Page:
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EPA sued for 25-year failure to test products for endocrine disruptors

The agency has even missed its own deadlines — repeatedly.

SAN FRANCISCO (CN) — For 25 years, the U.S. Environmental Protection Agency has failed to properly test for endocrine-disrupting chemicals found in many food products as mandated by Congress, a coalition of nonprofits claim.

In a 54-page complaint filed Wednesday in federal court, organizations including Pesticide Action Network North America, Rural Coalition, Center for Environmental Health, Organización en California de Líderes Campesinas and Center for Food Safety claim the EPA has violated the Food Quality Protection Act and civil rights by failing to implement the Endocrine Disruptor Screening Program by the 1999 deadline set by Congress.

In October 2021 the EPA laid the groundwork for new regulations on these chemical compounds, or PFAS — thousands of toxic chemicals utilized by manufacturing companies to create products like Teflon pans, firefighting foam and water-resistant products like carpets, mascara and eyeliner. The chemical compounds feature a unique molecular makeup that makes them resistant to heat, oil, stains, grease and water — but also allows them to persist in both living things and the environment for decades. The so-called "forever chemicals" have been detected in drinking water, food and in Americans’ blood streams.

The EPA has also said it plans to review past actions taken under the Toxic Substances Control Act relating to PFAS and address insufficient responses. President Joe Biden’s American Jobs Plan earmarked roughly $10 billion in funds that would be used in part to monitor and remediate PFAS in drinking water.

But the plaintiffs say the EPA’s failure to release a comprehensive management plan this year points to more than two decades of failure to implement the program. The EPA has not reported its progress on the program to Congress since 2010.

“EPA has repeatedly made empty promises and proposed timelines with regard to accomplishing various aspects of EDSP development and implementation, including assay validation, Tier 1 and 2 testing, and more. EPA failed to keep most of these promises, and those it has managed to keep have often been years late,” the plaintiffs say in their complaint.

The plaintiffs are not the first to sue on these grounds. In 1999, the Natural Resources Defense Council’s lawsuit over the failed implementation of the EDSP ended in a settlement. In 2005, nonprofit organizations Physicians Committee for Responsible Medicine and People for the Ethical Treatment of Animals sued but the case was dismissed for failure to show a concrete, actual and imminent injury.

But the plaintiffs in the latest case say they have identified multiple pesticides that possibly disrupt endocrine systems which EPA recognized, and myriad uses and products on which the chemicals are sprayed — leading to human exposure. All five of the possible human endocrine disruptors remain registered for use throughout the U.S. despite EPA’s finding they pose a possible human health risk.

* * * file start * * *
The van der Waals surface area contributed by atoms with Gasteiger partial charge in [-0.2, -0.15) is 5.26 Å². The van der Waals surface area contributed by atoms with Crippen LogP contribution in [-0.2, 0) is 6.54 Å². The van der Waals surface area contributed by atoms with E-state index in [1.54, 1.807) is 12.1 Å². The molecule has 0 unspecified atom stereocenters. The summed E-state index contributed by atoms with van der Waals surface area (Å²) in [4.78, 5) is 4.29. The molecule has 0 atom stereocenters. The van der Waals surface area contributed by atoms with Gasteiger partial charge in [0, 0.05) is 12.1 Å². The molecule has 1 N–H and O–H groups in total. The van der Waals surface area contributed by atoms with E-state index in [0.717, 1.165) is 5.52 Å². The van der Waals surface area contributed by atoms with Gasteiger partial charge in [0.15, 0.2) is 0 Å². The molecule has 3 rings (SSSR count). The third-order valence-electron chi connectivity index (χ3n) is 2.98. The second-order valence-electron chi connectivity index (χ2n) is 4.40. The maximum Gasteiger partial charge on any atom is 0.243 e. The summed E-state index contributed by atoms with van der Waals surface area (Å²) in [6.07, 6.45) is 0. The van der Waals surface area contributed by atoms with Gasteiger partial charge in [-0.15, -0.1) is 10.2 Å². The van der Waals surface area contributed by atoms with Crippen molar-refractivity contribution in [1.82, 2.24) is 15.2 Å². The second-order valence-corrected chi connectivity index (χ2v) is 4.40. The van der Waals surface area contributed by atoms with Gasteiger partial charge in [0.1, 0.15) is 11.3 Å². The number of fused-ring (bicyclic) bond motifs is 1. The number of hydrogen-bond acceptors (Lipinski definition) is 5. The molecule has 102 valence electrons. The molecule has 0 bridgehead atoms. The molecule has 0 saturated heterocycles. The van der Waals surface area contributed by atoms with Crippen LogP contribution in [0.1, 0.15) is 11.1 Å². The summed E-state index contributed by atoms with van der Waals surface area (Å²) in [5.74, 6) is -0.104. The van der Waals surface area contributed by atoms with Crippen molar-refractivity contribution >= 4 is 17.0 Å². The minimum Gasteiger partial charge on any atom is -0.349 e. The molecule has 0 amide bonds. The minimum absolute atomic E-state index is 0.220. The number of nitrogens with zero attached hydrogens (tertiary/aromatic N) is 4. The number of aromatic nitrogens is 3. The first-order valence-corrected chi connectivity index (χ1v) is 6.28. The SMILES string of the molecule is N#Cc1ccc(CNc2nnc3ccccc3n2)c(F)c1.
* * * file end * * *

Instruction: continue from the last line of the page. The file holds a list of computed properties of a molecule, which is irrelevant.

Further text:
For example, cypermethrin is registered for use “on food and feed crops including cotton, pecans, peanuts, broccoli and other brassicas, and sweet corn.” It can be applied to livestock and on industrial, commercial, and residential sites with enormous quantities sprayed across California. Cypermethrin mimics estrogen and can cause changes in female genital organs, and breaks down into chemical metabolites with stronger estrogenic effects than their parent compound.

The plaintiffs say the EPA’s failure to complete testing for 18 identified chemicals for seven years “demonstrates a complete failure” to honor the program’s purpose to safeguard public health. They say the agency didn't meet deadlines imposed by the House Appropriations Committee. The Office of Inspector General reviewed the screening program in 2011 and 2021, both times finding EPA had made little progress.

Congress mandated EPA implement the program no later than August 1999 and tasked the agency with reviewing every registered pesticide chemical for potential human endocrine disruption, and taking action to safeguard humans from chemicals that affect the endocrine system. To date, the EPA has not yet implemented the program and failed to initiate testing for approximately 96% of registered pesticides.

“EPA’s failure to implement the EDSP leaves all humans and wildlife vulnerable to the health harms of endocrine disruptors,” the plaintiffs say in their complaint, adding the EPA has violated the Administrative Procedure Act because it cannot “unlawfully withhold” or “unreasonably delay” agency action, and continues to approve the use of pesticides in vast quantities without adequately considering their potential to impact endocrine systems.

They also say the agency’s preoccupation with developing new screening assays instead delays actually testing of chemicals, despite Congress repeatedly urging the agency to hasten the testing process.

“Its minimal previous action and complete lack of action in recent years indicate that EPA is not on track to ‘provide for the testing of all pesticide chemicals’ anytime in the near future, if at all," the plaintiffs say.

The plaintiffs — whose members include farmworkers and conservationists living and working in areas directly exposed to these chemicals — want a judge to declare that the EPA has violated federal standards, and order the agency to implement the program and test all pesticide chemicals by a court-ordered date.

EPA spokesperson Melissa Sullivan of the Office of Public Affairs said via email Wednesday that “EPA is reviewing the decision."

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